Born 17 October 1864 at Trefor, Llandrygarn, Anglesey. In 1868 his family moved to Llanfair-pwll, where he received his elementary education, proceeding in 1876 to Friars School, Bangor. When the headmaster, Daniel Lewis Lloyd was appointed to Christ College, Brecon, in 1879, Morris-Jones accompanied him. He matriculated from Jesus College, Oxford, as a scholar, in 1883, and graduated with honours in mathematics in 1887. As a student he had read Welsh books and manuscripts in the Bodleian Library and had attended the lectures of John Rhys; he was also one of the original members of ‘Cymdeithas Dafydd ab Gwilym,’ which was established on 6 May 1886. Having held a scholarship to read Celtic, he was appointed, in January 1889, lecturer in Welsh at the University College of North Wales, Bangor, and the post was elevated to a chair in 1895. He married, in 1897, Mary Hughes of Siglan, Llanfair-pwll, and had four daughters. He was knighted in 1918. In the following year the University of Glasgow conferred upon him the degree of LL.D. honoris causa, and he was given the degree of D.Litt. honoris causa of the National University of Ireland in 1927. He died 16 April 1929.
Poetry by him first appeared in Cymru Fydd and in Cymru (O.M.E.); it was in the latter (August 1892) that he published his awdl ‘Cymru Fu: Cymru Fydd.’ A collection of his poetical works, entitled Caniadau, and containing poetry in the strict metres, lyrics, and translations, was published in 1907. The translations of thirty-eight poems by Heine had considerable influence, because these, together with Morris-Jones's own compositions in a similar vein established the lyric as the prime mode of expression of Welsh poets for many years. Much the most distinguished translation, however, and the one of most permanent value, is that of the stanzas of Omar Khayyâm. The purity of diction and the felicity of phrase throughout the volume were a rare achievement at the time and gave Welsh poets an example of what the author expected of them. The language and style of poetry were Morris-Jones's chief interest and these formed the gist of all his adjudications at national eisteddfodau from 1896 till his death. One aspect of this interest was his exhaustive study of traditional Welsh prosody. In an article in the Zeitschrift fur Celtische Philologie, 1903, he showed for the first time how the cynganeddion should be correctly classified according to stress and symmetry. The final results of his study of the traditional metres were embodied in his book Cerdd Dafod, 1925, the second part of which will long remain the authoritative work on the subject. His interest in prosody also led him to write on Tudur Aled (Trans. Cymm., 1908-9) and Edmund Prys (Gen., 1923), and to suspect the authenticity of the claims made for the Gorsedd of the Bards, which he discussed in five articles in Cymru (O.M.E.), 1896, drawing the conclusion — the only possible conclusion from the facts then known to him — that the Gorsedd and its rites were the fabrication of the bards of Glamorgan in the 17th century. He has recounted later search into the mystery, and the ultimate tracing of the Gorsedd's origin to the imagination of Iolo Morganwg, in the preface which he wrote to G. J. Williams's Iolo Morganwg a Chywyddau'r Ychwanegiad, 1926.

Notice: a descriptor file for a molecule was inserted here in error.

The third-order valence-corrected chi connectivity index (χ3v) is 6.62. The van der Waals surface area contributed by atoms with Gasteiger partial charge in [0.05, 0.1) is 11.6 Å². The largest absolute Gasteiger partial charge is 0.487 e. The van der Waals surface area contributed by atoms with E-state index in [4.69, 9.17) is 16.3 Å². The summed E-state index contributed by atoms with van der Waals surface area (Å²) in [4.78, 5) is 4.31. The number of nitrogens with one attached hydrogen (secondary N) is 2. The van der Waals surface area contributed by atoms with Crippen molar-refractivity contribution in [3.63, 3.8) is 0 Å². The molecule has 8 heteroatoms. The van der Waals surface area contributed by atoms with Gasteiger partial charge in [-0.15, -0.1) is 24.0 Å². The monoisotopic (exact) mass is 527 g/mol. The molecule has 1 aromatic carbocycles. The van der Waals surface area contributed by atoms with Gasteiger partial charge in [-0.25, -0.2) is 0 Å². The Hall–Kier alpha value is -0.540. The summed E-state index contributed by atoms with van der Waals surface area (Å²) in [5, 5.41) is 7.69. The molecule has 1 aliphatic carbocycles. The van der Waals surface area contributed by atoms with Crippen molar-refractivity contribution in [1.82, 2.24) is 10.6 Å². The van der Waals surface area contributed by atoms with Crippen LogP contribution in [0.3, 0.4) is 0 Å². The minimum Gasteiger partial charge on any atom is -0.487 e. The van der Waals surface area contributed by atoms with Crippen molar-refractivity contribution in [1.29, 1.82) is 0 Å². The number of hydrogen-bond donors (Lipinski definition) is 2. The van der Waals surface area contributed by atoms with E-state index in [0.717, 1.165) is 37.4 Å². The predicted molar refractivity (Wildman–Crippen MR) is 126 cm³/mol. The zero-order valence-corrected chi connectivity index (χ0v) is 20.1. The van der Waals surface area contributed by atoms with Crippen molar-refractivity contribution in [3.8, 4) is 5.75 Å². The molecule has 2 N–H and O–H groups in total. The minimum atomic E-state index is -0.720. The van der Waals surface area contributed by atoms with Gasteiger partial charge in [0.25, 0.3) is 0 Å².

Morris-Jones embarked early on his campaign to standardize Welsh orthography. This subject had been discussed by Cymdeithas Dafydd ab Gwilym, under Rhys's chairmanship, in 1888. In 1893 the Society for the Utilization of the Welsh Language published Welsh Orthography, a report written by Morris-Jones as secretary of a special committee. Later, as chairman of the language and literature committee of the University of Wales Board of Celtic Studies, he was responsible for drafting Orgraff yr Iaith Gymraeg (‘The Orthography of the Welsh Language’), 1928.
His first production in the field of scholarship was an edition, in collaboration with Rhys, of the Jesus College manuscripts known as ‘Llyvyr Agkyr Llanddewivrefi’ (1346), which appeared in 1894. In 1896 he published a diplomatic edition of Ellis Wynne's Gweledigaetheu y Bardd Cwsc, with an introduction on the author's life and the literary background of the book. His major work of scholarship, A Welsh Grammar, Historical and Comparative, published in 1913, was the result of many years’ close study of the language. Some of the author's etymological theories have been assailed, and later philological investigation has necessarily proved false many of the etymologies proposed by him. But the section on descriptive grammar, which forms the bulk of the work, still stands in all its essentials, and testifies to Morris-Jones's exceptional powers of discovering and enunciating the laws of grammar. An unfinished draft on syntax was published posthumously in 1931 under the title Welsh Syntax. His scholarship is further exemplified in Taliesin (= Cymm. xxviii), which was begun as a review of J. Gwenogvryn Evans's edition of The Book of Taliesin, but developed into a valuable dissertation, with translations and notes, on some of the historical poems to Urien and his son Owain. Morris-Jones contributed extensively to various periodicals, and took part in somewhat acrimonious arguments about Welsh orthography and related topics.’ He also edited Y Beirniad, a quarterly published under the auspices of the Welsh Societies of the University Colleges, from 1911 till 1919.
Published date: 1959
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